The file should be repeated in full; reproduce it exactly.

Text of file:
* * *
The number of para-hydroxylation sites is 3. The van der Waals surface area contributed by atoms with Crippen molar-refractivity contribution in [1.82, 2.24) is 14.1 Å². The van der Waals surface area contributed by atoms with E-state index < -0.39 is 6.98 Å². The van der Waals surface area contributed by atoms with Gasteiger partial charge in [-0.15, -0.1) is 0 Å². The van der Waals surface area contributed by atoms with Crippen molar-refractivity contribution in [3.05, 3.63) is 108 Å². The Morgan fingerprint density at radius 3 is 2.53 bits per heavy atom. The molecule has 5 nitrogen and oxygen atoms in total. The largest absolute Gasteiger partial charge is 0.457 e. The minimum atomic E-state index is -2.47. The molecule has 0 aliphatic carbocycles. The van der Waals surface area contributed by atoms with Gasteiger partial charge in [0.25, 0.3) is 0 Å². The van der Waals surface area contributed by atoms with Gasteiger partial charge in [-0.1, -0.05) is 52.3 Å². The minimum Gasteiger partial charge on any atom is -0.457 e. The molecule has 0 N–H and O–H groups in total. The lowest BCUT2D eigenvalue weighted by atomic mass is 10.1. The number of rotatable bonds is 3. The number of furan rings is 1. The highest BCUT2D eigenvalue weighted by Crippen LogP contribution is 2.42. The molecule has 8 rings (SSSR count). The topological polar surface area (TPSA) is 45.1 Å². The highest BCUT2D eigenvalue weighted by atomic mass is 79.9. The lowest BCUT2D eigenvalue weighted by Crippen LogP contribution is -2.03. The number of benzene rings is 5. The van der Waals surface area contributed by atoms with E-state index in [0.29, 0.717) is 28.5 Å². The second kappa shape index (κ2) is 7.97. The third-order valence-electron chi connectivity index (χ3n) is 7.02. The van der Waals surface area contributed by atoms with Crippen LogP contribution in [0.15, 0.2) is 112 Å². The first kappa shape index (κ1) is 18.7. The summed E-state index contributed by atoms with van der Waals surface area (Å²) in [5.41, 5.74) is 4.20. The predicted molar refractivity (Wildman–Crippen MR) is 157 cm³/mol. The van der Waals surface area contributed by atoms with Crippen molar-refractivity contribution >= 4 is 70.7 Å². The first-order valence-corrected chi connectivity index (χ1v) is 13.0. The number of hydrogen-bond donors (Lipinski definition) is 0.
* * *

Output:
The number of para-hydroxylation sites is 3. The van der Waals surface area contributed by atoms with Crippen molar-refractivity contribution in [1.82, 2.24) is 14.1 Å². The van der Waals surface area contributed by atoms with E-state index < -0.39 is 6.98 Å². The van der Waals surface area contributed by atoms with Gasteiger partial charge in [-0.15, -0.1) is 0 Å². The van der Waals surface area contributed by atoms with Crippen molar-refractivity contribution in [3.05, 3.63) is 108 Å². The Morgan fingerprint density at radius 3 is 2.53 bits per heavy atom. The molecule has 5 nitrogen and oxygen atoms in total. The largest absolute Gasteiger partial charge is 0.457 e. The minimum atomic E-state index is -2.47. The molecule has 0 aliphatic carbocycles. The van der Waals surface area contributed by atoms with Gasteiger partial charge in [0.25, 0.3) is 0 Å². The van der Waals surface area contributed by atoms with Gasteiger partial charge in [-0.1, -0.05) is 52.3 Å². The minimum Gasteiger partial charge on any atom is -0.457 e. The molecule has 0 N–H and O–H groups in total. The lowest BCUT2D eigenvalue weighted by atomic mass is 10.1. The number of rotatable bonds is 3. The number of furan rings is 1. The highest BCUT2D eigenvalue weighted by Crippen LogP contribution is 2.42. The molecule has 8 rings (SSSR count). The topological polar surface area (TPSA) is 45.1 Å². The highest BCUT2D eigenvalue weighted by atomic mass is 79.9. The lowest BCUT2D eigenvalue weighted by Crippen LogP contribution is -2.03. The number of benzene rings is 5. The van der Waals surface area contributed by atoms with E-state index in [0.29, 0.717) is 28.5 Å². The second kappa shape index (κ2) is 7.97. The third-order valence-electron chi connectivity index (χ3n) is 7.02. The van der Waals surface area contributed by atoms with Crippen LogP contribution in [0.15, 0.2) is 112 Å². The first kappa shape index (κ1) is 18.7. The summed E-state index contributed by atoms with van der Waals surface area (Å²) in [5.41, 5.74) is 4.20. The predicted molar refractivity (Wildman–Crippen MR) is 157 cm³/mol. The van der Waals surface area contributed by atoms with Crippen molar-refractivity contribution >= 4 is 70.7 Å². The first-order valence-corrected chi connectivity index (χ1v) is 13.0. The number of hydrogen-bond donors (Lipinski definition) is 0.